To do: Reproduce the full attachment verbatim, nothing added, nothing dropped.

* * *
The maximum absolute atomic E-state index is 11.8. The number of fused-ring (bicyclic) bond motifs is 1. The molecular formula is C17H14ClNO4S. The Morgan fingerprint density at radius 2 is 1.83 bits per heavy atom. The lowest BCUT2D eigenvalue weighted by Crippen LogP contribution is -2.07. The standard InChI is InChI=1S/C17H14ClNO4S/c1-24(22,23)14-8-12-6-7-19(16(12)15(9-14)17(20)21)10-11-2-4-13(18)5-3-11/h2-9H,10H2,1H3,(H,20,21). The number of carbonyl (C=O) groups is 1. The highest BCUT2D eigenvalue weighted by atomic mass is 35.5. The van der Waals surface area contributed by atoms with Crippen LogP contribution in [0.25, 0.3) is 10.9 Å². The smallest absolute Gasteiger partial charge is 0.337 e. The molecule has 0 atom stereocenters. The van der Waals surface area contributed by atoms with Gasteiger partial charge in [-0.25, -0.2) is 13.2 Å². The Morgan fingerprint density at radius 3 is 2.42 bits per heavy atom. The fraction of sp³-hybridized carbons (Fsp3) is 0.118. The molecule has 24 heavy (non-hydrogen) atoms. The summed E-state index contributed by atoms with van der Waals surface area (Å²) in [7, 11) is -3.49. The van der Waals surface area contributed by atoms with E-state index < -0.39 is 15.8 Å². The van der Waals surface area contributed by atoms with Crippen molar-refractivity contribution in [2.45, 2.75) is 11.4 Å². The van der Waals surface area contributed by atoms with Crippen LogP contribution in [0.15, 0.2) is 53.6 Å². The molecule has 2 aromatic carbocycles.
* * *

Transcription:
The maximum absolute atomic E-state index is 11.8. The number of fused-ring (bicyclic) bond motifs is 1. The molecular formula is C17H14ClNO4S. The Morgan fingerprint density at radius 2 is 1.83 bits per heavy atom. The lowest BCUT2D eigenvalue weighted by Crippen LogP contribution is -2.07. The standard InChI is InChI=1S/C17H14ClNO4S/c1-24(22,23)14-8-12-6-7-19(16(12)15(9-14)17(20)21)10-11-2-4-13(18)5-3-11/h2-9H,10H2,1H3,(H,20,21). The number of carbonyl (C=O) groups is 1. The highest BCUT2D eigenvalue weighted by atomic mass is 35.5. The van der Waals surface area contributed by atoms with Crippen LogP contribution in [0.25, 0.3) is 10.9 Å². The smallest absolute Gasteiger partial charge is 0.337 e. The molecule has 0 atom stereocenters. The van der Waals surface area contributed by atoms with Gasteiger partial charge in [-0.25, -0.2) is 13.2 Å². The Morgan fingerprint density at radius 3 is 2.42 bits per heavy atom. The fraction of sp³-hybridized carbons (Fsp3) is 0.118. The molecule has 24 heavy (non-hydrogen) atoms. The summed E-state index contributed by atoms with van der Waals surface area (Å²) in [7, 11) is -3.49. The van der Waals surface area contributed by atoms with E-state index < -0.39 is 15.8 Å². The van der Waals surface area contributed by atoms with Crippen molar-refractivity contribution in [2.45, 2.75) is 11.4 Å². The van der Waals surface area contributed by atoms with Crippen LogP contribution in [0.15, 0.2) is 53.6 Å². The molecule has 2 aromatic carbocycles.